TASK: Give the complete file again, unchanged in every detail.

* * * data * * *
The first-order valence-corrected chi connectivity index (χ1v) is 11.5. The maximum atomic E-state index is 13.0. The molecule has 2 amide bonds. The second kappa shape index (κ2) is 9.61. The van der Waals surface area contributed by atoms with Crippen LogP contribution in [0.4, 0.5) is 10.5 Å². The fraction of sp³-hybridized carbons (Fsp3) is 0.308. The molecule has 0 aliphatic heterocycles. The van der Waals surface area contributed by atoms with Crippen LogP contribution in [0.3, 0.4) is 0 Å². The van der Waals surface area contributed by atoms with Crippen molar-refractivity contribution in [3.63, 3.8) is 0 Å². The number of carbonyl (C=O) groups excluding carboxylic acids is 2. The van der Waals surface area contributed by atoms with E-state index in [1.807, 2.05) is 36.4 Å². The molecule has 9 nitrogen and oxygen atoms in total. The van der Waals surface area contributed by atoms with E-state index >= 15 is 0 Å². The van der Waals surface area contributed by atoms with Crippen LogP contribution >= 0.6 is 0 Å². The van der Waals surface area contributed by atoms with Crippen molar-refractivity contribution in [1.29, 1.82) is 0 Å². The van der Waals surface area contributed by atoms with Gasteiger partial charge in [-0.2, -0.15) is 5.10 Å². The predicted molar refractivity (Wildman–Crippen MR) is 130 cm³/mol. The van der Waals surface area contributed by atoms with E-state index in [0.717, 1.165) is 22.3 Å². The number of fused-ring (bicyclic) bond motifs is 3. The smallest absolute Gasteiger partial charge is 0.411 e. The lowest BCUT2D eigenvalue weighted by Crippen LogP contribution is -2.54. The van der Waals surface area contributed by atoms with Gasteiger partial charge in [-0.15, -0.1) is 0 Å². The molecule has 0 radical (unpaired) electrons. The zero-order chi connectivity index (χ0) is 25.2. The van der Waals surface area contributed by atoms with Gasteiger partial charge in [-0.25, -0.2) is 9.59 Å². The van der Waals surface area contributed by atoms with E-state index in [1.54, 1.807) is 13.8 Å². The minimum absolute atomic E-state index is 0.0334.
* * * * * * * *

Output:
The first-order valence-corrected chi connectivity index (χ1v) is 11.5. The maximum atomic E-state index is 13.0. The molecule has 2 amide bonds. The second kappa shape index (κ2) is 9.61. The van der Waals surface area contributed by atoms with Crippen LogP contribution in [0.4, 0.5) is 10.5 Å². The fraction of sp³-hybridized carbons (Fsp3) is 0.308. The molecule has 0 aliphatic heterocycles. The van der Waals surface area contributed by atoms with Crippen LogP contribution in [0.3, 0.4) is 0 Å². The van der Waals surface area contributed by atoms with Crippen molar-refractivity contribution in [3.63, 3.8) is 0 Å². The number of carbonyl (C=O) groups excluding carboxylic acids is 2. The van der Waals surface area contributed by atoms with E-state index in [1.807, 2.05) is 36.4 Å². The molecule has 9 nitrogen and oxygen atoms in total. The van der Waals surface area contributed by atoms with E-state index >= 15 is 0 Å². The van der Waals surface area contributed by atoms with Crippen LogP contribution >= 0.6 is 0 Å². The van der Waals surface area contributed by atoms with Crippen molar-refractivity contribution in [1.29, 1.82) is 0 Å². The van der Waals surface area contributed by atoms with Gasteiger partial charge in [-0.2, -0.15) is 5.10 Å². The predicted molar refractivity (Wildman–Crippen MR) is 130 cm³/mol. The van der Waals surface area contributed by atoms with E-state index in [0.717, 1.165) is 22.3 Å². The number of fused-ring (bicyclic) bond motifs is 3. The smallest absolute Gasteiger partial charge is 0.411 e. The lowest BCUT2D eigenvalue weighted by Crippen LogP contribution is -2.54. The van der Waals surface area contributed by atoms with Gasteiger partial charge in [-0.15, -0.1) is 0 Å². The molecule has 0 radical (unpaired) electrons. The zero-order chi connectivity index (χ0) is 25.2. The van der Waals surface area contributed by atoms with Gasteiger partial charge in [-0.25, -0.2) is 9.59 Å². The van der Waals surface area contributed by atoms with E-state index in [1.54, 1.807) is 13.8 Å². The minimum absolute atomic E-state index is 0.0334.